Juan Castro is one of the state's 400,000 long-term unemployed. His unemployment checks stopped more than a month ago because Congress failed to renew another extension of benefits. It would have been Castro's fourth extension.
"I'm pleading to /*Democrats*/ as well as /*Republicans*/," Castro said. "You guys need to come together. America needs you right now."
A crucial vote is expected in the /*Senate*/ on Tuesday where they'll try for a fourth time to extend unemployment benefits.
President /*Barack Obama*/ urged passage, especially harping on Republicans who have concerns about the $34 billion price tag.
"We've got a responsibility to help them make ends meet and support their families, even as they're looking for another job," Obama said.
A new West Virginia Senator, though, if sworn in on time, is expected to give Democrats the votes needed to overcome a Republican-led filibuster.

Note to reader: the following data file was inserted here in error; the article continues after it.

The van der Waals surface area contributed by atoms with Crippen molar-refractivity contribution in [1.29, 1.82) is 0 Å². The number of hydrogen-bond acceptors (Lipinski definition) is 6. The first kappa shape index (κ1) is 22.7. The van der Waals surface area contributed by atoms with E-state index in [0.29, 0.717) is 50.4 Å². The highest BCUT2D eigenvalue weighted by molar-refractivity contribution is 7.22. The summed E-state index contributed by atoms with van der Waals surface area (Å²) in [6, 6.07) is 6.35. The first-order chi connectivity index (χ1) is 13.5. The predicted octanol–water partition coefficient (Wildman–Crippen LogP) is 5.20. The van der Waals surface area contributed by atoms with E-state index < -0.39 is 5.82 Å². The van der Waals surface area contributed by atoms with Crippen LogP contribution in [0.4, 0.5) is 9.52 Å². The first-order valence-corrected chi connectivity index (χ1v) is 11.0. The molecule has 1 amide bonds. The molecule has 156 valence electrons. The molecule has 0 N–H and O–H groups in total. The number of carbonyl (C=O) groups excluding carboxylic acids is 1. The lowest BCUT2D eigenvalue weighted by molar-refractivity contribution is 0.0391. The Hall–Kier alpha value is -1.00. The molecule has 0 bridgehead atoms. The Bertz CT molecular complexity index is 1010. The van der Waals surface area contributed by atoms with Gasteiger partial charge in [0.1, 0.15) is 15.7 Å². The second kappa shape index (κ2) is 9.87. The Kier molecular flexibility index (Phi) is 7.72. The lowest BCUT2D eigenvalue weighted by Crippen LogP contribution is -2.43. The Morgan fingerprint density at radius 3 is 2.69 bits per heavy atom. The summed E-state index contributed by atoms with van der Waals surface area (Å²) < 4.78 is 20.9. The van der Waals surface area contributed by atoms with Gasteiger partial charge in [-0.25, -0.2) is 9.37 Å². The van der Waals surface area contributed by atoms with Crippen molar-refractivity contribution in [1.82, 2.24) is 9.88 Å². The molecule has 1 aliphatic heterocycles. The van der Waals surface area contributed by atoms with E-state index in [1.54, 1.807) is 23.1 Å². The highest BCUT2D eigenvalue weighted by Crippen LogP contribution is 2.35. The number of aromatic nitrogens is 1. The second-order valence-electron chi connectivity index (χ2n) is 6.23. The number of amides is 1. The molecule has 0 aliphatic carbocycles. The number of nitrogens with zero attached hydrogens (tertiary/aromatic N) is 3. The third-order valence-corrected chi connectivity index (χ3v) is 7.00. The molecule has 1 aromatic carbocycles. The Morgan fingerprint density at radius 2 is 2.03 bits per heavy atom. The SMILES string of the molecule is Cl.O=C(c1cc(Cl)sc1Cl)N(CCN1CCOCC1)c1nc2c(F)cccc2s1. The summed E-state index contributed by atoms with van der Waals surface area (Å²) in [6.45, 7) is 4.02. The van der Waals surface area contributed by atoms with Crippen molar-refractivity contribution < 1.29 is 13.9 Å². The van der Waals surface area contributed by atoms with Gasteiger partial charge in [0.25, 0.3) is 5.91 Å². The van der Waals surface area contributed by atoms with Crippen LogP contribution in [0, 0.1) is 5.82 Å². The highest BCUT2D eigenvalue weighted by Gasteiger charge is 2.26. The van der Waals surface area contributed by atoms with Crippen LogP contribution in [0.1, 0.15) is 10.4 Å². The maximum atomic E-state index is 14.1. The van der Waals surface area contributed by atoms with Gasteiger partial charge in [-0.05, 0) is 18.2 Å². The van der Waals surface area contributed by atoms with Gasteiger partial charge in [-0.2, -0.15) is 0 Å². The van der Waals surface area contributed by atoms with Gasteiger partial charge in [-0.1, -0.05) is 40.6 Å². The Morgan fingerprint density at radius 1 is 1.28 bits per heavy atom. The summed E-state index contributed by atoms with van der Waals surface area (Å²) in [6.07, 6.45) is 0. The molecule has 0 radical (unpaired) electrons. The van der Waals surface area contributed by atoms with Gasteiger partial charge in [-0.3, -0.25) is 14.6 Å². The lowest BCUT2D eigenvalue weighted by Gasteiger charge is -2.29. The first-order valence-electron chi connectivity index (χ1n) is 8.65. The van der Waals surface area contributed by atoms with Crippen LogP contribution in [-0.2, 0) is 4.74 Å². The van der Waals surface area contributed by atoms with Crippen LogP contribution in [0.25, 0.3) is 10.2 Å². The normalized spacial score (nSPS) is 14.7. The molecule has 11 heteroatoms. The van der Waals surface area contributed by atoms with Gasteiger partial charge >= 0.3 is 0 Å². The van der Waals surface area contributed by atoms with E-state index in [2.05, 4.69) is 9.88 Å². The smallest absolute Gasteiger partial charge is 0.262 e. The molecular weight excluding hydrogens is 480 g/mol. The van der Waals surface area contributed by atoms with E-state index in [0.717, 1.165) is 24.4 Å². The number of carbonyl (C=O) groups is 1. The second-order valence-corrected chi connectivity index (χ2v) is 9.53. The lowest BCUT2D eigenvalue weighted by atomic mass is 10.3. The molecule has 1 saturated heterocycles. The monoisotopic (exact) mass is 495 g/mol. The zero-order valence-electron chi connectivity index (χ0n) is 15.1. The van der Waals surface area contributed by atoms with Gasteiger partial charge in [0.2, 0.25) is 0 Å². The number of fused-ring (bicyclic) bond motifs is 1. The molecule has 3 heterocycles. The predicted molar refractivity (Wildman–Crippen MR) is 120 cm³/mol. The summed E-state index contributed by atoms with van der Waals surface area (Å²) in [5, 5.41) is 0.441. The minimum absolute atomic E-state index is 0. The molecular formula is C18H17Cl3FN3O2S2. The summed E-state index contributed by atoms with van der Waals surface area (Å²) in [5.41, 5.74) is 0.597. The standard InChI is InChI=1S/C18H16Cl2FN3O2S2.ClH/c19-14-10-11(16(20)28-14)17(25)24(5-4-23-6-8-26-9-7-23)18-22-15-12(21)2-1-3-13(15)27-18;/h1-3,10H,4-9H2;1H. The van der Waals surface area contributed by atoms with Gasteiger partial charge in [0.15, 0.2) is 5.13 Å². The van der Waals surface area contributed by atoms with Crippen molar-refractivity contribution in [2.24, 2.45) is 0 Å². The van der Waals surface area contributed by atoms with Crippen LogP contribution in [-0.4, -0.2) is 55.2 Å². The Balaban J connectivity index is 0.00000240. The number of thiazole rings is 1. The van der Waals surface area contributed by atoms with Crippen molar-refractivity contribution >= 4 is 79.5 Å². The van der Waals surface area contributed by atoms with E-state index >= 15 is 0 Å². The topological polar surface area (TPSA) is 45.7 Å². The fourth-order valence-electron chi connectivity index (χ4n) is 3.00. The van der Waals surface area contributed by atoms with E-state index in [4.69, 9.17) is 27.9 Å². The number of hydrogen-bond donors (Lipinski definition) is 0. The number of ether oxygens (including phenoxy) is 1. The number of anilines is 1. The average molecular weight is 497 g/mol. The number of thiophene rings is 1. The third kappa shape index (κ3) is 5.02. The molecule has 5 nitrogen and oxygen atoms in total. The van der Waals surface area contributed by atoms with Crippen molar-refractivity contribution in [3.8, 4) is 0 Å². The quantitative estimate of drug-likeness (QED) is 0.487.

Still, until passage happens, Californians are anxious.
"In a couple of weeks, my mortgage is due," said Michele Baird, who is also on long-term unemployment. "I've got to come up with the money for my mortgage."
While the latest Congressional action could help the jobless move from one extension tier to the next, another 150,000 Californians won't benefit because they have exhausted all five extensions - 99 weeks.
"Once you've come up at the end of those 99 weeks, or close to that, there's nothing further for anyone," said Loree Levy with the /*California Employment Development Department*/.
The state's economy could suffer more as fewer checks are spent.
California had been sending out about $90 million a day in unemployment benefits. Without the extensions, it's down to $65 million a day.